Have you said “bye bye” to sleeping through the night?
Are you feeling exhausted or “running on stress hormones” all day?
Do not fear, I have some great tips (and an amazing recipe) for you!
The science of sleep is fascinating, complicated and growing
Sleep is this daily thing that we all do and yet we're just beginning to understand all of the ways it helps us and all of the factors that can affect it.
Lack of sleep affects just about everything in your body and mind. People who get less sleep tend to be at higher risk for so many health issues like diabetes, heart disease, and certain types of cancer; not to mention effects like slower metabolism, weight gain, hormone imbalance, and inflammation. And don't forget the impact lack of sleep can have on moods, memory and decision-making skills.
Do you know that lack of sleep may even negate the health benefits of your exercise program? (Gasp!)
OMG – What aspect of health does sleep not affect???
Knowing this it's easy to see the three main purposes of sleep:
Do you know how much sleep adults need? It's less than your growing kids need but you may be surprised that it's recommended that all adults get 7 - 9 hours a night. For real!
Try not to skimp!
(Don't worry, I have you covered with a bunch of actionable tips below.)
Tips for better sleep
So how many of these tips can you start implementing today?
Recipe (Caffeine-free latte for your afternoon “coffee break”): Caffeine-Free Chai Latte
1 bag of rooibos chai tea (rooibos is naturally caffeine-free)
2 cups of boiling water
1 tablespoon tahini
1 tablespoon almond butter (creamy is preferred)
2 dates (optional)
Cover the teabag and dates (if using) with 2 cups of boiling water and steep for a few minutes.
Discard the tea bag & place tea, soaked dates, tahini & almond butter into a blender.
Blend until creamy.
Serve and Enjoy!
Tip: You can try this with other nut or seed butters to see which flavour combination you like the best. Cashew butter anyone?
You totally want to ditch your scale, don't you?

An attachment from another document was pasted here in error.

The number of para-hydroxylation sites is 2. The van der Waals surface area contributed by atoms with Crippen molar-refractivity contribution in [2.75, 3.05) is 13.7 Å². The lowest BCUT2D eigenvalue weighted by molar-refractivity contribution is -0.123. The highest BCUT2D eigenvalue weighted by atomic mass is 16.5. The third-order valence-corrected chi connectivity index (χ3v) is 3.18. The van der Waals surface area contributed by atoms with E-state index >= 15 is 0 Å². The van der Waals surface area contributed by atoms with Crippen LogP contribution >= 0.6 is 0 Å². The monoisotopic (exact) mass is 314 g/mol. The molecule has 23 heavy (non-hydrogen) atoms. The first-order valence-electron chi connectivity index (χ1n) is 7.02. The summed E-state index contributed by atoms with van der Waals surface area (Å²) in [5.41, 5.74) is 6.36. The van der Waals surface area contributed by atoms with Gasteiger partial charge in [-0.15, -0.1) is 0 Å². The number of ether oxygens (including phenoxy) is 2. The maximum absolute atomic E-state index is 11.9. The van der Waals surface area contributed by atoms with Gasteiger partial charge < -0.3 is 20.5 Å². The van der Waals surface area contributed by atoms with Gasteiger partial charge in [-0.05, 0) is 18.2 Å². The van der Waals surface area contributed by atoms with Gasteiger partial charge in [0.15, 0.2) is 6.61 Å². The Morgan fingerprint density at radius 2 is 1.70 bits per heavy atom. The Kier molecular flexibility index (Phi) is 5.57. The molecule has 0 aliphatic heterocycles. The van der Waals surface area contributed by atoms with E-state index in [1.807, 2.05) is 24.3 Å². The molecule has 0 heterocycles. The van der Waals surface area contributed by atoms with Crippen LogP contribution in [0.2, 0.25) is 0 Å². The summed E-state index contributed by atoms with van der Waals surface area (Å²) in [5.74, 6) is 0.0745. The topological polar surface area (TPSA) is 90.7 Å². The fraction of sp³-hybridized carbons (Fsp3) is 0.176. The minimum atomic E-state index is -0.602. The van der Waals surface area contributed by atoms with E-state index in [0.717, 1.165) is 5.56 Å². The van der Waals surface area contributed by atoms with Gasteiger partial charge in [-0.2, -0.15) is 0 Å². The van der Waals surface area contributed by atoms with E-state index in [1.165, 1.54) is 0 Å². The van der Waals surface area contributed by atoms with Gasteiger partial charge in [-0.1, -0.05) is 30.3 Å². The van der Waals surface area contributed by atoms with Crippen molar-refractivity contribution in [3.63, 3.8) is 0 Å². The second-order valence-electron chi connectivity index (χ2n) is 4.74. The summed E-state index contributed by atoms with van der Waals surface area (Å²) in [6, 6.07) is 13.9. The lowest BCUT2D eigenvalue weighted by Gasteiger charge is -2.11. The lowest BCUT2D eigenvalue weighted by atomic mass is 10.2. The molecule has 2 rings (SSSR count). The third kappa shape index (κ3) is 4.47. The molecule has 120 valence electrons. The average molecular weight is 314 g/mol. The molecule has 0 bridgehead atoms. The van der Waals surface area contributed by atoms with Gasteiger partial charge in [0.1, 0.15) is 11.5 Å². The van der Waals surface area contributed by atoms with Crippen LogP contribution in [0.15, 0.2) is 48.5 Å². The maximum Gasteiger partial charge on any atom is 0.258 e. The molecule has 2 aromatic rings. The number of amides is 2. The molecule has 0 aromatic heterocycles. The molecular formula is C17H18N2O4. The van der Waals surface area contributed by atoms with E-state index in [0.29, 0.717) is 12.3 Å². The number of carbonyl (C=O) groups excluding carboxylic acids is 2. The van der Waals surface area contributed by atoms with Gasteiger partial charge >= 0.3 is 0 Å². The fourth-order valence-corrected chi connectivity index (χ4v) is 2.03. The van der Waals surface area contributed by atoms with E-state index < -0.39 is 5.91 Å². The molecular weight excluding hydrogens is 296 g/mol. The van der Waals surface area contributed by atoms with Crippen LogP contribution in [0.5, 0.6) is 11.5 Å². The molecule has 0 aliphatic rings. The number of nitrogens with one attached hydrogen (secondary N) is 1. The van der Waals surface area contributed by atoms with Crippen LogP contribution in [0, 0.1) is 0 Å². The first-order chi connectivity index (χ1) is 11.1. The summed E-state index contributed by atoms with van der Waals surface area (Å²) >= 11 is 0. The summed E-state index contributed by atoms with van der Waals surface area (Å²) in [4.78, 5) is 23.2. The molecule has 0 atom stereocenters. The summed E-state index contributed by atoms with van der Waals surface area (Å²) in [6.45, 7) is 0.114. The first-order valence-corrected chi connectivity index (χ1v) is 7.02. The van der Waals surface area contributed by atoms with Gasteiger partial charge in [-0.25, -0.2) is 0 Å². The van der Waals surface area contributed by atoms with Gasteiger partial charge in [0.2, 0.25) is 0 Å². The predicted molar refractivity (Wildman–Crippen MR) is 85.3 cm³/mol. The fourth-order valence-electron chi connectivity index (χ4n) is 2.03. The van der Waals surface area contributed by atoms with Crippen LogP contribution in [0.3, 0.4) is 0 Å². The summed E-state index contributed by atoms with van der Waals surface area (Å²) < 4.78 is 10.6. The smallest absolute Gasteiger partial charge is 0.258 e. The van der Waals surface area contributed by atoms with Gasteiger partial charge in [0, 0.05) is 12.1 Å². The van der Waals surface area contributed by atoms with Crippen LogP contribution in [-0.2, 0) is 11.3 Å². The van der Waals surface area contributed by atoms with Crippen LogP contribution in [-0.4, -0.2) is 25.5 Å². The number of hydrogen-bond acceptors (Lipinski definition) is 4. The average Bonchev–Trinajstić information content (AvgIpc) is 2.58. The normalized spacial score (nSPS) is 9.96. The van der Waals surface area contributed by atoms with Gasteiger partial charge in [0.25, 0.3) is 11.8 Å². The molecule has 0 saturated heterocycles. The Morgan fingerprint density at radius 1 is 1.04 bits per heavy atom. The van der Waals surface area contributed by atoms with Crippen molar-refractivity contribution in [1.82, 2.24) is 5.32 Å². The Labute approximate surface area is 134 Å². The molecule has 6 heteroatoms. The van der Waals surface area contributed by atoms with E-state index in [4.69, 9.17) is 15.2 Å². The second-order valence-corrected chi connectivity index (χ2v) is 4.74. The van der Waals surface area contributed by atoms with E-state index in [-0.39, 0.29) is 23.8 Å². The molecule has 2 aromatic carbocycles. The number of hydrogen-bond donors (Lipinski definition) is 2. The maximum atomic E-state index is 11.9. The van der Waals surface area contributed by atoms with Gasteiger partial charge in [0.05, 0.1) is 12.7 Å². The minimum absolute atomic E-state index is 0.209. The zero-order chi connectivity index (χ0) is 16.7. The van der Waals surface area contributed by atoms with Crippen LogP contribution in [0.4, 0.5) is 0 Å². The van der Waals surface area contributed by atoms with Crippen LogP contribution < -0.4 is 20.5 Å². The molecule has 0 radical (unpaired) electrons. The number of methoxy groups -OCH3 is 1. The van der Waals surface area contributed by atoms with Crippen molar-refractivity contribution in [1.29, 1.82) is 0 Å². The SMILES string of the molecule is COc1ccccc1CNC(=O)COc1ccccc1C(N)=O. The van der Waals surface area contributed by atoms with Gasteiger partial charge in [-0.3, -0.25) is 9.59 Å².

You may have this weird kind of relationship with your “weight”.
I mean, it doesn't define you (obviously).
What you weigh can matter but only to a certain extent.
Let's look at your waist circumference (well...you look at yours and I'll look at mine).
Waist Circumference (AKA “Belly Fat”):
Do you remember the fruity body shape descriptions being like an “apple” or a “pear”? The apple is kinda round around the middle (you know – belly fat-ish, kinda beer belly-ish) and the pear is rounder around the hips/thighs.
THAT is what we're talking about here.
Do you know which shape is associated with a higher risk of sleep apnea, blood sugar issues (e.g. insulin resistance and diabetes) and heart issues (high blood pressure, blood fat, and arterial diseases).
Yup – that apple!
And it's not because of the subcutaneous (under the skin) fat that you may refer to as a “muffin top”. The health risk is actually due to the fat inside the abdomen covering the liver, intestines and other organs there.
This internal fat is called “visceral fat” and that's where a lot of the problem actually is. It's this “un-pinchable” fat.
The reason the visceral fat can be a health issue is because it releases fatty acids, inflammatory compounds, and hormones that can negatively affect your blood fats, blood sugars, and blood pressure.
And the apple-shaped people tend to have a lot more of this hidden visceral fat than the pear-shaped people do.
So as you can see where your fat is stored is more important that how much you weigh.
Am I an apple or a pear?
It's pretty simple to find out if you're in the higher risk category or not. The easiest way is to just measure your waist circumference with a measuring tape. You can do it right now.